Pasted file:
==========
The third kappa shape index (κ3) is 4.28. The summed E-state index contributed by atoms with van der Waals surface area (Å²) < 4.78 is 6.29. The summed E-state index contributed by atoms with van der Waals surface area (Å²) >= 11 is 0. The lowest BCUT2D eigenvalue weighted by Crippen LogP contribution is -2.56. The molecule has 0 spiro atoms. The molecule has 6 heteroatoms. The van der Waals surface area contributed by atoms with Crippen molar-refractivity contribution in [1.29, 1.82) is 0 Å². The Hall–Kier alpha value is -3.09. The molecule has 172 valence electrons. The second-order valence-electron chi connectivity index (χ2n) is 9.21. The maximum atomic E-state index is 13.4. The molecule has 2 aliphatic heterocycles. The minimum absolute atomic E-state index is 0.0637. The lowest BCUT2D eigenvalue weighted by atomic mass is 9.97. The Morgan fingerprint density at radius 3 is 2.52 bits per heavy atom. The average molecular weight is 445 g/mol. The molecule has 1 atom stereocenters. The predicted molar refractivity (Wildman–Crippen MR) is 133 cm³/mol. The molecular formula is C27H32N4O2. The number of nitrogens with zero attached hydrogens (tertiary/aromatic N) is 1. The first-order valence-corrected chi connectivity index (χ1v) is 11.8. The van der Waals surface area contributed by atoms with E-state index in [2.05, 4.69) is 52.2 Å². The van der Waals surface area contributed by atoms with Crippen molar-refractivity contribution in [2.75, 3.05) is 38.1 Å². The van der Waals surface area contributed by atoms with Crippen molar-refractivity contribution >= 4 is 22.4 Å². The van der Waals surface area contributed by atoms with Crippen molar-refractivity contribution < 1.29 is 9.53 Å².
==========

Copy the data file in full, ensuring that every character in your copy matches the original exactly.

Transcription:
The third kappa shape index (κ3) is 4.28. The summed E-state index contributed by atoms with van der Waals surface area (Å²) < 4.78 is 6.29. The summed E-state index contributed by atoms with van der Waals surface area (Å²) >= 11 is 0. The lowest BCUT2D eigenvalue weighted by Crippen LogP contribution is -2.56. The molecule has 0 spiro atoms. The molecule has 6 heteroatoms. The van der Waals surface area contributed by atoms with Crippen molar-refractivity contribution in [1.29, 1.82) is 0 Å². The Hall–Kier alpha value is -3.09. The molecule has 172 valence electrons. The second-order valence-electron chi connectivity index (χ2n) is 9.21. The maximum atomic E-state index is 13.4. The molecule has 2 aliphatic heterocycles. The minimum absolute atomic E-state index is 0.0637. The lowest BCUT2D eigenvalue weighted by atomic mass is 9.97. The Morgan fingerprint density at radius 3 is 2.52 bits per heavy atom. The average molecular weight is 445 g/mol. The molecule has 1 atom stereocenters. The predicted molar refractivity (Wildman–Crippen MR) is 133 cm³/mol. The molecular formula is C27H32N4O2. The number of nitrogens with zero attached hydrogens (tertiary/aromatic N) is 1. The first-order valence-corrected chi connectivity index (χ1v) is 11.8. The van der Waals surface area contributed by atoms with E-state index in [2.05, 4.69) is 52.2 Å². The van der Waals surface area contributed by atoms with Crippen molar-refractivity contribution in [2.75, 3.05) is 38.1 Å². The van der Waals surface area contributed by atoms with Crippen molar-refractivity contribution >= 4 is 22.4 Å². The van der Waals surface area contributed by atoms with Crippen molar-refractivity contribution < 1.29 is 9.53 Å².